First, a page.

That’s exactly the sort of management structure a framework like Scrum encourages. Sometimes, however, a leader is just too set in his or her ways to change. That doesn’t make the leader a bad person, but you’re not going to get the benefits of Scrum unless you fully embrace it.

Think of it in sports terms. Consider a baseball team with a ton of talent but can’t seem to win the big games. What does the owner do? Hires a new manager, usually, to see if he can get the job done. It doesn’t mean the previous manager was bad – often they’ve already proven their value – but sometimes a team just needs a change or different point of view.

That’s what happened with one recent client of ours.

Interviews with the project team all pointed to the same conclusion: the project manager’s “my way or the highway” attitude was killing their productivity – and their morale. The team knew what was wrong, they knew what needed to be done, but didn’t feel they had the power or voice to change it.

When we shared this feedback with upper management, their response was swift. A new manager was assigned to that role, with the ability and temperament to learn from his team, rather than trying to direct their every action.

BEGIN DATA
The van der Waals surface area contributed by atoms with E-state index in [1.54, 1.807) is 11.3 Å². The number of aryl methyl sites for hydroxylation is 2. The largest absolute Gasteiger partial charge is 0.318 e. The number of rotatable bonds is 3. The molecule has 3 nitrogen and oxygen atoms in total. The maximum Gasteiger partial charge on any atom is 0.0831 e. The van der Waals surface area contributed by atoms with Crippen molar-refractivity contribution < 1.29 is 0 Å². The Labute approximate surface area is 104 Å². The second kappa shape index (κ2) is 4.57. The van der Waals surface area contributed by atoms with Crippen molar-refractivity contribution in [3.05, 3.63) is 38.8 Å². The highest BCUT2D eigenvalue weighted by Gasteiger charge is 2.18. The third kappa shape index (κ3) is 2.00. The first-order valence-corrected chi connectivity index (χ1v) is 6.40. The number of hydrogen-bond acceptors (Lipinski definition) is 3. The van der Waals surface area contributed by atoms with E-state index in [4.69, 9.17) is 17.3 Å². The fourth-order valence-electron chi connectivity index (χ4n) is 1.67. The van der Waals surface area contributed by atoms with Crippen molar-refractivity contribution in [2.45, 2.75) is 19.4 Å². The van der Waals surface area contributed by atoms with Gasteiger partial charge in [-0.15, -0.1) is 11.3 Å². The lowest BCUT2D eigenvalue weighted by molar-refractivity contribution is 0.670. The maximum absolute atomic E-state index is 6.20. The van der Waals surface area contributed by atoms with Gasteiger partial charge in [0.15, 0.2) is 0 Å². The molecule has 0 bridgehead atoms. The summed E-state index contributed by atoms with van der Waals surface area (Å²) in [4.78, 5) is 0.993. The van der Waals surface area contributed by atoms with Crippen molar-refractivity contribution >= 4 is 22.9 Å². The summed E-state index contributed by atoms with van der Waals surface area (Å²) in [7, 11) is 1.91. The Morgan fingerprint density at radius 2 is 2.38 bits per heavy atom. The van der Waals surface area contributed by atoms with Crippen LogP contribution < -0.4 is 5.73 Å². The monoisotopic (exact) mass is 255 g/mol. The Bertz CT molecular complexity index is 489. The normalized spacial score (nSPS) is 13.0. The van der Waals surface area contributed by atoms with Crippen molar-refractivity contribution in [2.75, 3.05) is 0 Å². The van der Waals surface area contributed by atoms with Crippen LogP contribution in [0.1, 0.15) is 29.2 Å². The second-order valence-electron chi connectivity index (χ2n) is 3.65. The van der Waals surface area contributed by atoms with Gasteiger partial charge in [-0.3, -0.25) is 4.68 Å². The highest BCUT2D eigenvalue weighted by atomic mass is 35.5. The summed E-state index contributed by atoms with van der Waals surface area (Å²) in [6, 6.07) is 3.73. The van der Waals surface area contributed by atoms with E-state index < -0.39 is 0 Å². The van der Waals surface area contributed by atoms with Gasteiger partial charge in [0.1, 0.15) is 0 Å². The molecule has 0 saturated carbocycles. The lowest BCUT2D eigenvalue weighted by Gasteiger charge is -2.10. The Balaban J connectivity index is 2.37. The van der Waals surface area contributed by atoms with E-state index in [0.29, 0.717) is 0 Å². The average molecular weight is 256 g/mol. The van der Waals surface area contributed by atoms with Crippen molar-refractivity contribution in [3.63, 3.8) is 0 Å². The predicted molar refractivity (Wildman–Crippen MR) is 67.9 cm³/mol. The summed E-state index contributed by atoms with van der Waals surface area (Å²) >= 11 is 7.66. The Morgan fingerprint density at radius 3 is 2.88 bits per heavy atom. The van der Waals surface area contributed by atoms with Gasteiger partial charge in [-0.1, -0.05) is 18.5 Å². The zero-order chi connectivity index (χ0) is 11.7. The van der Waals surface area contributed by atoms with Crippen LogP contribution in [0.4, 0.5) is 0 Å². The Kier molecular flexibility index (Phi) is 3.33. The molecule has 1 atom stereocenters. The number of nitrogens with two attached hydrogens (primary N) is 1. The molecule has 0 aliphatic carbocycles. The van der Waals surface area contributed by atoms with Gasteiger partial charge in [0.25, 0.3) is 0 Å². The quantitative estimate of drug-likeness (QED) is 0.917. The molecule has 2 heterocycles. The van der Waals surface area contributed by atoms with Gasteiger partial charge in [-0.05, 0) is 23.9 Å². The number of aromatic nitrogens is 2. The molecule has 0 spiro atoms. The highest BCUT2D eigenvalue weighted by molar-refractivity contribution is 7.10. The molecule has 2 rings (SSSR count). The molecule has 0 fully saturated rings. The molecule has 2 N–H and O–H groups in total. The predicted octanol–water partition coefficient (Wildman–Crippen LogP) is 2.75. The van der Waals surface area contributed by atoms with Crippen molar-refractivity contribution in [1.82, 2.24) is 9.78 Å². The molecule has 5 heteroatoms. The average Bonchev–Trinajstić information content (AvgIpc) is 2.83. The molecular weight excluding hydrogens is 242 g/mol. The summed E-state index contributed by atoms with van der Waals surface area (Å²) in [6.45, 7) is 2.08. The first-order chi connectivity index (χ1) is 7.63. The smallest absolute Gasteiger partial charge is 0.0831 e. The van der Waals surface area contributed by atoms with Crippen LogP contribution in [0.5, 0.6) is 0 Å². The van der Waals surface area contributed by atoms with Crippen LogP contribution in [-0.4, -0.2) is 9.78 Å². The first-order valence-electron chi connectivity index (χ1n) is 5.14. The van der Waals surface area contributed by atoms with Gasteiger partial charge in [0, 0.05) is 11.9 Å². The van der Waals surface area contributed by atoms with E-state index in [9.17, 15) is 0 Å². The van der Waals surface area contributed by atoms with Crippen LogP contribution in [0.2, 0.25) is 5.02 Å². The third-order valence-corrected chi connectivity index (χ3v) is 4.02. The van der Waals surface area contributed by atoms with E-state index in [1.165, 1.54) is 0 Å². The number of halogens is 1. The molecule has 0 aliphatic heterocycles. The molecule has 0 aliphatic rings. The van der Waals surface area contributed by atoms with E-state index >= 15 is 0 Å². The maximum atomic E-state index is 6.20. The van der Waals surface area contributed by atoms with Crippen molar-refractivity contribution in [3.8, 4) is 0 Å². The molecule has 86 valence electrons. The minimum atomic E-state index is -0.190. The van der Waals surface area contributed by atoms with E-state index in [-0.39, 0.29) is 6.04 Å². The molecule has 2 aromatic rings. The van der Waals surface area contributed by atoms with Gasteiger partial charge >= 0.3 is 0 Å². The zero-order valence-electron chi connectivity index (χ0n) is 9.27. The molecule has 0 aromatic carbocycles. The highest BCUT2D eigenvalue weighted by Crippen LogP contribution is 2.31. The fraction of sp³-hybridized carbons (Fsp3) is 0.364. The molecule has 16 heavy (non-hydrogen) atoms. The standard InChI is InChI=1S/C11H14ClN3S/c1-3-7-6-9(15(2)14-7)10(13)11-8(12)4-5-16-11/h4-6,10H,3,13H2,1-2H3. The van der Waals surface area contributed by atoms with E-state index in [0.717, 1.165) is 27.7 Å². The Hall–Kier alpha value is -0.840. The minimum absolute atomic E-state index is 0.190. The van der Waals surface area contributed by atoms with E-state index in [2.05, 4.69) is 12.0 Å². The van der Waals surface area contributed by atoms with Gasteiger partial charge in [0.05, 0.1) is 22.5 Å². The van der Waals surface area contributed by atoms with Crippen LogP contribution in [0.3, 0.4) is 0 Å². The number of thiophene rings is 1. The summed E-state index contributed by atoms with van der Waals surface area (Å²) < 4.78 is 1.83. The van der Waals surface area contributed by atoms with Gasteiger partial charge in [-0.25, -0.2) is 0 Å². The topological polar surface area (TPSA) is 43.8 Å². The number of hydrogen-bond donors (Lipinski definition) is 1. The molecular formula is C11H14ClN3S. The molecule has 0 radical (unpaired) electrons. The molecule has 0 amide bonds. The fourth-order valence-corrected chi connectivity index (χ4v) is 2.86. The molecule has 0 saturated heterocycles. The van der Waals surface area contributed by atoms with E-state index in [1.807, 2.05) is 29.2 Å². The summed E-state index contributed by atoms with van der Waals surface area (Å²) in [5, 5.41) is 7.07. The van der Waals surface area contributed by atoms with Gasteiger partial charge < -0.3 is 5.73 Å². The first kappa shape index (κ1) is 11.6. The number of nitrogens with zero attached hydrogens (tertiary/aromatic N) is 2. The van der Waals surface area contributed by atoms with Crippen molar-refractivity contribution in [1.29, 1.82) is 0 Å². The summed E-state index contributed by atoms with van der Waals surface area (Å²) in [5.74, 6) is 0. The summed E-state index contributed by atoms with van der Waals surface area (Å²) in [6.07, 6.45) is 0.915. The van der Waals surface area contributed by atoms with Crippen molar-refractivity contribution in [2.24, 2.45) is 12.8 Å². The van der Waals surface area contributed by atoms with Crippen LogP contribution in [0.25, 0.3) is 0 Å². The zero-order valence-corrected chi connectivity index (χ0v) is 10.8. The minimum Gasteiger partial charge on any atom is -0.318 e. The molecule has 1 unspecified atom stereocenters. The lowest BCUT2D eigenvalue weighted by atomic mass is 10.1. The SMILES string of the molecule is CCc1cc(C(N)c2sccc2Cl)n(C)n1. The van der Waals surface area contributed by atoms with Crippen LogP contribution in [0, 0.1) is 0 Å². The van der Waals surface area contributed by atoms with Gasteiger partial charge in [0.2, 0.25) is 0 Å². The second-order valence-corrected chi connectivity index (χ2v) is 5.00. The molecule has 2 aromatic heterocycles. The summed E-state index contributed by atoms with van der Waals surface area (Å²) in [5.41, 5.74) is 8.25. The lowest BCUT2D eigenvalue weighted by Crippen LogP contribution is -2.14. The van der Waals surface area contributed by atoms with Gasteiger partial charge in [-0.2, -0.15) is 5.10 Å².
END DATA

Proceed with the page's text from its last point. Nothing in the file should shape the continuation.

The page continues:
The team saw this as much needed support from upper management. Their attitudes began to shift immediately.

In the words of Diana Getman, one of two Scrum coaches during the engagement, “they began to trust they would be given opportunities to come out of the shadows and shine on their own.”

But still they had to produce results. And that’s where Scrum came in.

Delivering Results and Feeling Good

Remember how I said that the only way to really improve morale is to start producing results? Well, that’s exactly what happened in this example.

This particular team had not produced a shippable feature or result in two years. Imagine that! Two years without anything concrete to show for it. Obviously upper management was frustrated with the lack of results. Worse yet was how the project team themselves felt about it.